Mar 5, 2021

Read Time 5 min

3 Behavioral Economic Principles for Customer Success


“But I did everything right.”

Have you ever bemoaned this common refrain after a customer unexpectedly churns?

You adhered to the best practices.

Your customer said they were happy.

You thought everything was going swimmingly, perhaps even exceptionally well.

Customer engaging? Check. Customer satisfied? Check. Customer seeing results? Check.  

But still, when presented with the opportunity to leave, your customer just up and churns on you.

What gives?

To understand why we, as humans, make decisions and behave in ways that are not strictly rational or expected, we turn to the study of behavioral economics. When applied to Customer Success, these principles help explain why “surprise churn” happens, despite your every endeavor to follow all the best Customer Success playbooks to a T.

This article, which was adapted from one of our most popular Big RYG sessions, “Why Humans Are Irrational: Applying Behavioral Economics to Customer Success,” presented by Dan Rourke, Senior Director of Technical Support at Khoros, outlines how to apply behavioral economic theories to real-world Customer Success scenarios. You’ll learn Dan’s three specific techniques to apply these principles to everyday Customer Success tasks, as well as the “why” behind customer irrationality and how to counteract it.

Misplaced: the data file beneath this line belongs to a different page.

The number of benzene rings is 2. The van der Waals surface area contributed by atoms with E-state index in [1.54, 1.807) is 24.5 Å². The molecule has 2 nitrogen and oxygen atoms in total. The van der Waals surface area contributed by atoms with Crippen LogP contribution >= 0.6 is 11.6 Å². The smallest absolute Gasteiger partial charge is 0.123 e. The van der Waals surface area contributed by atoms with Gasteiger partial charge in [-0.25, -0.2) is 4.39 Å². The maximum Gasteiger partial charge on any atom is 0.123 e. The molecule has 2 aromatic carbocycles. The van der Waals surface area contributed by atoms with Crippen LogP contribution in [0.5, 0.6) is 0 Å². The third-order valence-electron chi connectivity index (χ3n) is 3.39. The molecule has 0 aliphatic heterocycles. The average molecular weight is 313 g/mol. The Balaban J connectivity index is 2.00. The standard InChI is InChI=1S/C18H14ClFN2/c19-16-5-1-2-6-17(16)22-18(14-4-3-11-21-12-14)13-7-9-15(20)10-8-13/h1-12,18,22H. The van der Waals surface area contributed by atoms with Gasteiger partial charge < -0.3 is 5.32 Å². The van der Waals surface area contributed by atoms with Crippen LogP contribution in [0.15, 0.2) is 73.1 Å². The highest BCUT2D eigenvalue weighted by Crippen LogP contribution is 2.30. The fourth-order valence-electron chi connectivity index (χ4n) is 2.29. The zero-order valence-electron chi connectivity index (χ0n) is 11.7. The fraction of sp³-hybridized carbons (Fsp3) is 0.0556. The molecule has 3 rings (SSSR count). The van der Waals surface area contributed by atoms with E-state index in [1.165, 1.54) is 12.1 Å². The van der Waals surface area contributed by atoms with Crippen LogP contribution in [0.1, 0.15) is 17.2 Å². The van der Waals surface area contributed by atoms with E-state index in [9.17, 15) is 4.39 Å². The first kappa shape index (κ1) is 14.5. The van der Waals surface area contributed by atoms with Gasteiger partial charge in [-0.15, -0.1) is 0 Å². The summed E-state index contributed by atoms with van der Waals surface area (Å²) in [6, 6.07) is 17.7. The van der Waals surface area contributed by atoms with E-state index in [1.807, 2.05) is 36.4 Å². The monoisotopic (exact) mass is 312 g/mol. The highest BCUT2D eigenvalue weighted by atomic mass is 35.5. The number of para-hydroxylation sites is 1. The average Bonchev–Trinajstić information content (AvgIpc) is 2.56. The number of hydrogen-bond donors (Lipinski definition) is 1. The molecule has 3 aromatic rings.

1. Confirmation Bias

This cognitive psychology term describes “how people favor information that confirms their previously existing beliefs,” according to Investopedia.

Psychology Today says this subjective view occurs when people are motivated by “wishful thinking” and cherry-pick information that “makes us feel good because they confirm our prejudices.”

Applied to Customer Success, confirmation bias explains why you may believe you have a “perfect customer” when in actuality you’ve skewed your perceptions to fit your preferred narrative – ignoring the warning signs of passivity or discontent. So, you shouldn’t be too surprised if you find that confirmation bias has likely already been built into your Customer Success processes and people.